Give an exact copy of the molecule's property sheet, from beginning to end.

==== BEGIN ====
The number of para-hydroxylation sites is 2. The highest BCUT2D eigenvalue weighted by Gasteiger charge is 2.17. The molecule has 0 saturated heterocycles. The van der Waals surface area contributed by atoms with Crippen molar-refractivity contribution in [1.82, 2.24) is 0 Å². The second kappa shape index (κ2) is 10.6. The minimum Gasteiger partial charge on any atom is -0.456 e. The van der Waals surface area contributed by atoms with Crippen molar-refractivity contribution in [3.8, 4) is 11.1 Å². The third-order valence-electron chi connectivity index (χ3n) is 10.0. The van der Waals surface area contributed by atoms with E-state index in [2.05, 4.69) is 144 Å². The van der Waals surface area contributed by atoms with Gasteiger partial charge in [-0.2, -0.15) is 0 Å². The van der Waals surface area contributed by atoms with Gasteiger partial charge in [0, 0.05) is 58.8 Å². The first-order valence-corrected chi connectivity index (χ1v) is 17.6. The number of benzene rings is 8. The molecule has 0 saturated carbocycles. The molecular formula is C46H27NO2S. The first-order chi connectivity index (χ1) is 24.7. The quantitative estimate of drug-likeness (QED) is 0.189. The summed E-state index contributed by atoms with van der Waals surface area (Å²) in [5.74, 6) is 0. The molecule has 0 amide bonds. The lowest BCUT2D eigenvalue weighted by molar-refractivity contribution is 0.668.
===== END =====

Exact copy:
The number of para-hydroxylation sites is 2. The highest BCUT2D eigenvalue weighted by Gasteiger charge is 2.17. The molecule has 0 saturated heterocycles. The van der Waals surface area contributed by atoms with Crippen molar-refractivity contribution in [1.82, 2.24) is 0 Å². The second kappa shape index (κ2) is 10.6. The minimum Gasteiger partial charge on any atom is -0.456 e. The van der Waals surface area contributed by atoms with Crippen molar-refractivity contribution in [3.8, 4) is 11.1 Å². The third-order valence-electron chi connectivity index (χ3n) is 10.0. The van der Waals surface area contributed by atoms with E-state index in [2.05, 4.69) is 144 Å². The van der Waals surface area contributed by atoms with Gasteiger partial charge in [-0.2, -0.15) is 0 Å². The van der Waals surface area contributed by atoms with Gasteiger partial charge in [0, 0.05) is 58.8 Å². The first-order valence-corrected chi connectivity index (χ1v) is 17.6. The number of benzene rings is 8. The molecule has 0 saturated carbocycles. The molecular formula is C46H27NO2S. The first-order chi connectivity index (χ1) is 24.7. The quantitative estimate of drug-likeness (QED) is 0.189. The summed E-state index contributed by atoms with van der Waals surface area (Å²) in [5.74, 6) is 0. The molecule has 0 amide bonds. The lowest BCUT2D eigenvalue weighted by molar-refractivity contribution is 0.668.